But when Nicklas Backstrom stepped away from the team, it created the opening down the middle that McMichael had been waiting for. The first hint of a potential move came when Backstrom and McMichael split the reps at third-line center in practice last Monday — the same day Backstrom informed the team that he would take a leave of absence as he deals with the lingering effects from the hip resurfacing surgery he had last summer.
“We just always envision Connor will play there at some point, whether that’s next game, 10 games, next season,” Coach Spencer Carbery said after that practice. “He’s a natural centerman. We’ve liked how he’s looked on the left side this season. He’s had a lot of success on the left side. … But he also needs to stay sharp for when the time comes that we do need him to play the middle.”
The time came just three days later. Against the New York Islanders on Thursday, McMichael centered the third line with Anthony Mantha and Matthew Phillips on his wings. Though the Capitals lost it wasn’t for a lack of scoring chances, and McMichael’s line was a bright spot.
When the trio was on the ice, they generated 14 shot attempts while the Islanders generated just two — indicative of strong puck possession and a positive impact offensively. McMichael tied for the team lead with four shots on goal, with the only blemish on his night a 2-of-9 effort in the faceoff circle.
“I wasn’t as good as good as I wanted to be in the faceoff dot, but I think that’ll come with taking more reps and timing and stuff like that,” McMichael said. “Overall, I felt really good. It’s my natural position, so it’s where I want to play.”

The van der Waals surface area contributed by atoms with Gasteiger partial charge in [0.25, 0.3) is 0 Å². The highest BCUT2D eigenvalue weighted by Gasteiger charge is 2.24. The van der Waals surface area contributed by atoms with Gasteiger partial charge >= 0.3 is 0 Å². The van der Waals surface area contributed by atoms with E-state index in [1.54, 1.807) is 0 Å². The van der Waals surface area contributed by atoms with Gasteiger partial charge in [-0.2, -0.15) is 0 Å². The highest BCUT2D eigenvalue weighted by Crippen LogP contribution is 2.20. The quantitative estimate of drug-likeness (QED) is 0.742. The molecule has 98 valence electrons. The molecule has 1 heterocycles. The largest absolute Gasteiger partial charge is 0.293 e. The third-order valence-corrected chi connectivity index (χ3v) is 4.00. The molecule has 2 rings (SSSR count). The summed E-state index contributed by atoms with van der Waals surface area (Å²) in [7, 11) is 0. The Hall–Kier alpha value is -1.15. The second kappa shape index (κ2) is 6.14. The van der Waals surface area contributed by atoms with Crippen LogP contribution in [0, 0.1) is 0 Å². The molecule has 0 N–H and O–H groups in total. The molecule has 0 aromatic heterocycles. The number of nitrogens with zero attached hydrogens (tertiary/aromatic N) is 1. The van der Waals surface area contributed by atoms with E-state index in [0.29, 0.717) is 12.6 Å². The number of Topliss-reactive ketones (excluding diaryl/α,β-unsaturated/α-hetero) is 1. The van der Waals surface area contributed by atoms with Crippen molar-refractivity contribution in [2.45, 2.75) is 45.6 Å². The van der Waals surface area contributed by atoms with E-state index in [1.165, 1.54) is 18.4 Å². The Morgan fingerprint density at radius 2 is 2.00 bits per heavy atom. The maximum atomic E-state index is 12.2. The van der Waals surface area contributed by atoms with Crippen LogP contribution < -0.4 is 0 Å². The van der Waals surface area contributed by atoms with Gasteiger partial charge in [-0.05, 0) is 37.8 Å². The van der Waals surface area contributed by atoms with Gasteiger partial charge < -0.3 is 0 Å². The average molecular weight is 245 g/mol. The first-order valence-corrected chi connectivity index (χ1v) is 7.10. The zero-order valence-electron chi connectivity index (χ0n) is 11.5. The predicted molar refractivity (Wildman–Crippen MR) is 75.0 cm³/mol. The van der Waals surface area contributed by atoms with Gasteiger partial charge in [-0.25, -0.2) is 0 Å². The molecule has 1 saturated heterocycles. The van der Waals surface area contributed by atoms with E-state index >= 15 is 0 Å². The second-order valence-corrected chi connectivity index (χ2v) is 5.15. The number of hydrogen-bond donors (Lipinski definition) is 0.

McMichael’s line, with Aliaksei Protas in place of Phillips on the right wing, again had a positive game in Saturday’s 2-1 win over the Columbus Blue Jackets. Third lines are often deployed in a defensive or checking role, but McMichael hasn’t had to do much defending in either of the games he’s played at center, even when his line was matched up against the Islanders’ top line.
Though he hasn’t picked up a point in either game, the offensive confidence McMichael displayed in his stint as a winger has carried over. He ranks second on the team in individual scoring chances with 22 through 10 games — just two below team leader Tom Wilson — and has the most high-danger chances with 12.
“He’s making way more plays,” Carbery said last week. “We were talking about it as a staff. You could argue, with his looks, if you just looked at his scoring chances for in seven games, he’s probably had 12 Grade As. Like, Grade A, him and the goaltender. We were joking around, he potentially could have six, seven, eight goals, no problem.”
Carbery made that estimation after Washington’s game against Minnesota on Oct. 27, and in the three games since, McMichael could have added another couple of goals to his total. He’s scored just twice this year, as the Capitals has a whole have struggled to put the puck in the net, but it’s clear he’s playing with a high level of confidence.
Against the Islanders, McMichael had one of Washington’s best chances of the game, cutting to the heart of the slot around a defender and giving himself a clear lane for a dangerous shot. Though he sent the shot high, the play was emblematic of the strides McMichael has made since last season.
A year after he was a healthy scratch in 14 of Washington’s first 20 games and eventually sent for the rest of the season to the AHL, the 2019 first-round pick has established himself as a key part of the Capitals’ lineup. Now that he’s returned to playing his natural position, he expects to continue on this upward trajectory.
“I like playing center because you’re just all over the puck all the time,” McMichael said. “I’ve found at wing, you’re kind of making reads of the play, whereas at center, you’re going everywhere. I like the responsibility and I like that Carbs can trust me with it.”